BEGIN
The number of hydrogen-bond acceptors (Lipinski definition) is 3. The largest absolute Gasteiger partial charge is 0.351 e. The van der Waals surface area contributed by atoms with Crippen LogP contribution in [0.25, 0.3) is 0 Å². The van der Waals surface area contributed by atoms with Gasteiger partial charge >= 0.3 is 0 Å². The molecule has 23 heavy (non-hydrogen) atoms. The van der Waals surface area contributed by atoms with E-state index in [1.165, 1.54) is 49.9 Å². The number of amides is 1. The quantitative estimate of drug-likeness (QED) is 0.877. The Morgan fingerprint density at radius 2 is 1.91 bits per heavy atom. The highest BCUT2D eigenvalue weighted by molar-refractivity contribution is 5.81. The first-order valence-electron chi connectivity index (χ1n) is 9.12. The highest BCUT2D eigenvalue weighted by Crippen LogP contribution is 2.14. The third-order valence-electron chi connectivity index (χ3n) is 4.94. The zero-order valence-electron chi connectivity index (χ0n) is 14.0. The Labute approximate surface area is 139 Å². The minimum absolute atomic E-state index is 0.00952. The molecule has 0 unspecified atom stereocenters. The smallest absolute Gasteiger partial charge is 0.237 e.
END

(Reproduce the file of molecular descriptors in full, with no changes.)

The number of hydrogen-bond acceptors (Lipinski definition) is 3. The largest absolute Gasteiger partial charge is 0.351 e. The van der Waals surface area contributed by atoms with Crippen LogP contribution in [0.25, 0.3) is 0 Å². The van der Waals surface area contributed by atoms with Gasteiger partial charge >= 0.3 is 0 Å². The molecule has 23 heavy (non-hydrogen) atoms. The van der Waals surface area contributed by atoms with E-state index in [1.165, 1.54) is 49.9 Å². The number of amides is 1. The quantitative estimate of drug-likeness (QED) is 0.877. The Morgan fingerprint density at radius 2 is 1.91 bits per heavy atom. The highest BCUT2D eigenvalue weighted by molar-refractivity contribution is 5.81. The first-order valence-electron chi connectivity index (χ1n) is 9.12. The highest BCUT2D eigenvalue weighted by Crippen LogP contribution is 2.14. The third-order valence-electron chi connectivity index (χ3n) is 4.94. The zero-order valence-electron chi connectivity index (χ0n) is 14.0. The Labute approximate surface area is 139 Å². The minimum absolute atomic E-state index is 0.00952. The molecule has 0 unspecified atom stereocenters. The smallest absolute Gasteiger partial charge is 0.237 e.